Warner’s comments about ending consumer confusion is a key here. With DVD sales suffering their second straight year of decline, I’m sure that studio chiefs are beginning to get nervous about the packaged media business. After seeing what is happening to the sales of the audio CD, they are likely concluding that if high definition video discs are to succeed at all, the time is now to make that happen.

Toshiba Expresses «Surprise» at the Warner Move to Blu-Ray Exclusivity
The folks at Toshiba, the main player in the HD-DVD format was clearly surprised at the news of Warner Home Video leaving the HD-DVD camp. An hour after the announcement from Warner Home Video, Toshiba’s Tokyo headquarters issued this rather terse and prickly news announcement to the media via the PR Newswire service:

«Toshiba is quite surprised by Warner Bros.’ decision to abandon HD DVD in favor of Blu-ray, despite the fact that there are various contracts in place between our companies concerning the support of HD DVD. As central members of the DVD Forum, we have long maintained a close partnership with Warner Bros. We worked closely together to help standardize the first-generation DVD format as well as to define and shape HD DVD as its next-generation successor.

We were particularly disappointed that this decision was made in spite of the significant momentum HD DVD has gained in the US market as well as other regions in 2007. HD DVD players and PCs have outsold Blu-ray in the US market in 2007.

We will assess the potential impact of this announcement with the other HD DVD partner companies and evaluate potential next steps. We remain firm in our belief that HD DVD is the format best suited to the wants and needs of the consumer.»

In light of Toshiba’s work with Warner on both the DVD Video (DVD) and later DVD Audio (DVD-A) formats, I’m sure the move by Warner Home Video is a bitter pill to swallow. The Toshiba reference to «contracts in place» is also interesting as agreements like this and their contents tend to be kept confidential in the industry. One wonders whether Toshiba is merely saber rattling here or if they are serious about continuing on with Warner support of the HD-DVD format through legal avenues.

HD-DVD Promotion Group Cancels CES Press Conference & Reception
The excitement continued later Friday evening when members of the media were notified that the HD-DVD camp’s «HD-DVD Promotion Group» was cancelling their annual press conference and reception at CES which was scheduled for Sunday evening. This event was to be held in the evening, after the day-long CES Press Day. The announcement was strangely absent from the group’s web site. Instead, it came in an email to the media which said:

«Based on the timing of the Warner Home Video announcement today, we have decided to postpone our CES 2008 press conference scheduled for Sunday, January 6th at 8:30 p.m. in the Wynn Hotel. We apologize for any inconvenience this may cause.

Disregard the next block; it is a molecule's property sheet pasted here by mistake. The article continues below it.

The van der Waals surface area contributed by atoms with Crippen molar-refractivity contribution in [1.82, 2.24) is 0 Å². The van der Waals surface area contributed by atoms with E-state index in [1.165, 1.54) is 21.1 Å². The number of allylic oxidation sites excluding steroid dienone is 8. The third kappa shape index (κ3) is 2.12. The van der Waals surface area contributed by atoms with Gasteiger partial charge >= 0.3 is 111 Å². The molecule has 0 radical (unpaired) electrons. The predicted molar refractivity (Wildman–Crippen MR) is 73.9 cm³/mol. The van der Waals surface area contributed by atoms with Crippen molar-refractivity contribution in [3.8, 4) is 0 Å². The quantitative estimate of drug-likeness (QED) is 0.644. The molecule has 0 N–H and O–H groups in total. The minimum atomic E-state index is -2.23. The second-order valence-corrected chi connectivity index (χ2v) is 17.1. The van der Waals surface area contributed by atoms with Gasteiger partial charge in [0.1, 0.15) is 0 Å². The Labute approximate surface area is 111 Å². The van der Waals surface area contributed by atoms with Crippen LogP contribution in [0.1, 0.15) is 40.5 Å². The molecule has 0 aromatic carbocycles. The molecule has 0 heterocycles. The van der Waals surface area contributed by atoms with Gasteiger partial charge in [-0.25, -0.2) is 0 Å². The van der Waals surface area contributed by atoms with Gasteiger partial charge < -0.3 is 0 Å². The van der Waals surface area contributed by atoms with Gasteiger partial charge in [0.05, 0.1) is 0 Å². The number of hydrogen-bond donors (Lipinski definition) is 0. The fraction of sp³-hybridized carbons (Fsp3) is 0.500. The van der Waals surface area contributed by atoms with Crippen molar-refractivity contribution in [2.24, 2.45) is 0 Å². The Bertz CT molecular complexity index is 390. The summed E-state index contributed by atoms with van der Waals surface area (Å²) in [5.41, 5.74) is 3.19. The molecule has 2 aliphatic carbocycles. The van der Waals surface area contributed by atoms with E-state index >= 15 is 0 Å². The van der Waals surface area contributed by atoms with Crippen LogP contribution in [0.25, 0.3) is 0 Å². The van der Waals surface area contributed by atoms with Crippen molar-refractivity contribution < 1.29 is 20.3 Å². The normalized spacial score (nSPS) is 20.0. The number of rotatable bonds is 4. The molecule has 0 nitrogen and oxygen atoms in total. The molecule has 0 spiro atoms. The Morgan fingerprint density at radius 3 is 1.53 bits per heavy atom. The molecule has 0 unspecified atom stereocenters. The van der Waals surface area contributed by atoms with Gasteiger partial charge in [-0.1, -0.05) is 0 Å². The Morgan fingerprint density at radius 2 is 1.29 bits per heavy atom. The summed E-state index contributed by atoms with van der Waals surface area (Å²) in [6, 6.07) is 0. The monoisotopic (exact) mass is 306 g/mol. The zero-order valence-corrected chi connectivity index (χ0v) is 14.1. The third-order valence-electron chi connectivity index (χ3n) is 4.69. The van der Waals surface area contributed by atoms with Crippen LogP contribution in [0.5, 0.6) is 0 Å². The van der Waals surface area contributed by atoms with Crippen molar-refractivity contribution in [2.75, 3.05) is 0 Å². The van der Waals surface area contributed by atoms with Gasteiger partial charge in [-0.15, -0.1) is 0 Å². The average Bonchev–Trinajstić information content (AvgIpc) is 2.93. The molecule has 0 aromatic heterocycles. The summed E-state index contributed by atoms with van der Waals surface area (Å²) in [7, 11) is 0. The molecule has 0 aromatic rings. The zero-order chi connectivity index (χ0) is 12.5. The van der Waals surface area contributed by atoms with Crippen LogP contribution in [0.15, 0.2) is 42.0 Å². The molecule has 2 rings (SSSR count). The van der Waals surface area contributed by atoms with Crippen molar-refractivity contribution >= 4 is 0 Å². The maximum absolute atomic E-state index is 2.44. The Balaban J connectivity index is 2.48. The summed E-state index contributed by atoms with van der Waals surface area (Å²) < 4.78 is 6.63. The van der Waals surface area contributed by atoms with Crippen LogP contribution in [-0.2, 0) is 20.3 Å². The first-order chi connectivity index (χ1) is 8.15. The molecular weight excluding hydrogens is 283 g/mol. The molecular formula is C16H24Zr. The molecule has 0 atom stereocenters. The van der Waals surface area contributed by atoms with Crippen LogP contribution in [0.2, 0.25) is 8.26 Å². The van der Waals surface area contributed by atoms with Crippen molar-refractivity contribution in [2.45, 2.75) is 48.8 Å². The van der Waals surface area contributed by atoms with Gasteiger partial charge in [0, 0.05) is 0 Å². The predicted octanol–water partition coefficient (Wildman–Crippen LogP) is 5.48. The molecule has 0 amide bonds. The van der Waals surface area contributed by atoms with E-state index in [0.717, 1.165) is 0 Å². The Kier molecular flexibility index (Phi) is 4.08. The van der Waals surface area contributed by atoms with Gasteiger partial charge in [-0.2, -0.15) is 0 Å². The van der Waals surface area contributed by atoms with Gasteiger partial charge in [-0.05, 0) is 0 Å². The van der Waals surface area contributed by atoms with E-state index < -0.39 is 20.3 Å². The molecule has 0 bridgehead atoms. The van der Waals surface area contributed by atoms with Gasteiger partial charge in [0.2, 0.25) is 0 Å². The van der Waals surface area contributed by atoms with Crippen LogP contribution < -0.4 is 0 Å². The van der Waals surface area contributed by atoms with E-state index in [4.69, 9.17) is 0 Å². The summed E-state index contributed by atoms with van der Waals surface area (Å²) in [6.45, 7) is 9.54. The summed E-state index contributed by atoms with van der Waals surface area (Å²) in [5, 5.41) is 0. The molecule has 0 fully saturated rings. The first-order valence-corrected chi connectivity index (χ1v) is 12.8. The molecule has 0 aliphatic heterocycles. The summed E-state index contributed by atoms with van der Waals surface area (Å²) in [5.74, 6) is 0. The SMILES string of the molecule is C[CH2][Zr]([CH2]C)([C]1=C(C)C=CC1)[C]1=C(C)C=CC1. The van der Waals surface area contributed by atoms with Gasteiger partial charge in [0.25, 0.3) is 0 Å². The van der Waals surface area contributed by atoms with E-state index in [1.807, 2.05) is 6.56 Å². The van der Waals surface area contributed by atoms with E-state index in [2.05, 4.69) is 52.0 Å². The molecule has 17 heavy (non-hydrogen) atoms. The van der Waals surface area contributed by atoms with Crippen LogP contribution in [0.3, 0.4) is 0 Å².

We are currently discussing the potential impact of this announcement with the other HD DVD partner companies and evaluating next steps. We believe the consumer continues to benefit from HD DVD’s commitment to quality and affordability – a bar that is critical for the mainstream success of any format. We’ll continue to keep you updated on new developments around HD DVD.»

What Comes Next?
This is certainly a fascinating development on the eve of CES. While it was widely rumored that Warner Home Video would make the move to Blu-Ray releases in January, I expected that the announcement would occur at or shortly after the show — not right before it.

There have been rumors that we might see the first Apple Mac Computers with integrated Blu-Ray drives announced as soon as this month’s Mac World Expo event at the Moscone Center in San Francisco. While Apple was an early member of the Blu-Ray Association, their entry into the market might further the momentum that the Blu-Ray format continues to gather.

As to what happens with the major movie studios that are still releasing HD-DVD movie titles (Universal, Paramount and Dream Works), this will be an interesting area to watch. They could stay with HD-DVD exclusively and prolong the format war. Or they could move to a dual format approach as Warner Home Video had been pursuing since day one of the High Definition Video saga. That would give the Blu-Ray format even more momentum but would also appease Toshiba’s desire to have the movie studios honor their legal agreements with Toshiba on HD-DVD releases. Either way, the days and weeks ahead promise to be quite interesting! We’ll be watching with interest.